March 11, 2017
photo Rende Zoutewelle
Painting has been low key for awhile. I’ve tried showing up at the canvas anyway, but end up just rehashing stale ideas. It is a period where I need fresh input, so I’ll be giving it a rest until inspiration comes again.
Meanwhile, I’ve been working on the little guy above. I’m not quite sure what got me started on making felt birds. I had made a flock of them as brooches several years ago.
Maybe it is because the birds around here (northern Europe) lift my spirits. Not only do I regularly see blue cranes on my walks, but also flocks of geese stringing across the big skies chattering and calling to each other; and that rare treat, a swan family, whooping above with the wonderful whooshing of the wings. You just feel like you got blessed when they have passed by.
My husband has rigged up several bird feeders close to our large dining room windows and we’ve come to know the regular visitors well. Sparrows of course, coal tits like the one above, chaffinches, blue tits, ring doves, and English robins are the main ones. I just love the coal tits with their neat little black fronts and soft yellow bellies and sides. They like sunflower seeds best and will perch at the feeder tossing out everything else until they get to a prize, then they retreat to a higher branch and crack it open by holding it between their claws and pecking at it until they get to the meaty part. Chaffinches and robins will sit on the ground gratefully picking up the rejects thrown out by the coal tits. Watching the interactions between the birds is also entertaining.
So basically I made these birds to keep me company upstairs in my studio. The chaffinch is kind of crude, it was a first prototype . They definitely have some kind of presence, though, because our dog is jealous of them!
photo Rende Zoutewelle
If I do make more (not for awhile, they are So Much Work) I’d do a sparrow next. They are incredibly beautiful when you stop to look – with soft grey feathers and reddish chestnut caps and streaks of black, and various browns on the head and wings. There are also white accents, bringing out the contrast of all the different feathers. And did you know there are dozens of different types of sparrows? I didn’t until recently.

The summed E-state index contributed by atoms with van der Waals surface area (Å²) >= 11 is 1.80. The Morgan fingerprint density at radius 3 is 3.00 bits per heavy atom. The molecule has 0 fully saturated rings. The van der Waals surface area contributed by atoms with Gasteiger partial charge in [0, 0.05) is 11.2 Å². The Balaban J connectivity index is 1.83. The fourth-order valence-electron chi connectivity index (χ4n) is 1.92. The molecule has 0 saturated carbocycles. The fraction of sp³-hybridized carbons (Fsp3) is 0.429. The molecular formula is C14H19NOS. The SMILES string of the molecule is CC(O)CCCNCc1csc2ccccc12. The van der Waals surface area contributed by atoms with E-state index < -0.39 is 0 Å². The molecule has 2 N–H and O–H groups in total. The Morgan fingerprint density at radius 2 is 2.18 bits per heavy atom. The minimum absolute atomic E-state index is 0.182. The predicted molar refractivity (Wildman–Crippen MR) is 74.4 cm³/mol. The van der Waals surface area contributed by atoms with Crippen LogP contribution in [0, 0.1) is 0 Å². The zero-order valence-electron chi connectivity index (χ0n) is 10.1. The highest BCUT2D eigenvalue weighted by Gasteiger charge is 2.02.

Anyway, the weather here is more springlike, so instead of sitting inside making felt birds, I’ll be out in the garden enjoying the real ones!
January 14, 2017
These two images were a departure of sorts for me, they are based on some photos I took in high summer last year. I don’t get inspired much by the idea of painting landscapes, it feels too limiting. But these two small format pieces on panel were done with a large brush to keep from getting caught up in details, and I like their freshness.
Every day I walk through these wide open Dutch skies and fields. There is a lot of water where we live, giving movement and direction to the flat, spread out landscape. I am constantly moved by the land here, how the light hits trees and fields, the changing colours throughout the day. It would be a natural painting subject if it weren’t milked ad infinitum by good and bad local painters. I have rarely found an ‘in’ to painting my surroundings because I like to use lots of colours and I need room for fantasy as well as reality.
Here is another realistic one from the same series:
This piece, done more recently, is more in line with what comes naturally to me. I love how the landscape elements creep into the still lifes, or is it the other way around? It is also large, 50 x 50 cm.
This one below was more successful to my eye, I knew more about where I wanted to go with it.
I love the small boat in the upper left corner, floating on a sewn sea with little red stitches. These pieces definitely have their own rhythm and structure if I step aside and follow where they want to go.
The latest in the series:
There were lots of surprises here, it is quite large, 50 x 70 cm. The little boat has returned to a more prominent place. The beet is kind of archetypal and the spirals please me.(There are elements reminiscent of some of Bob Knox’s work. A fellow artist from Findhorn who taught me by example, just how fun art could be. If you google him you’ll probably come up with a lot of his beautiful New Yorker covers.)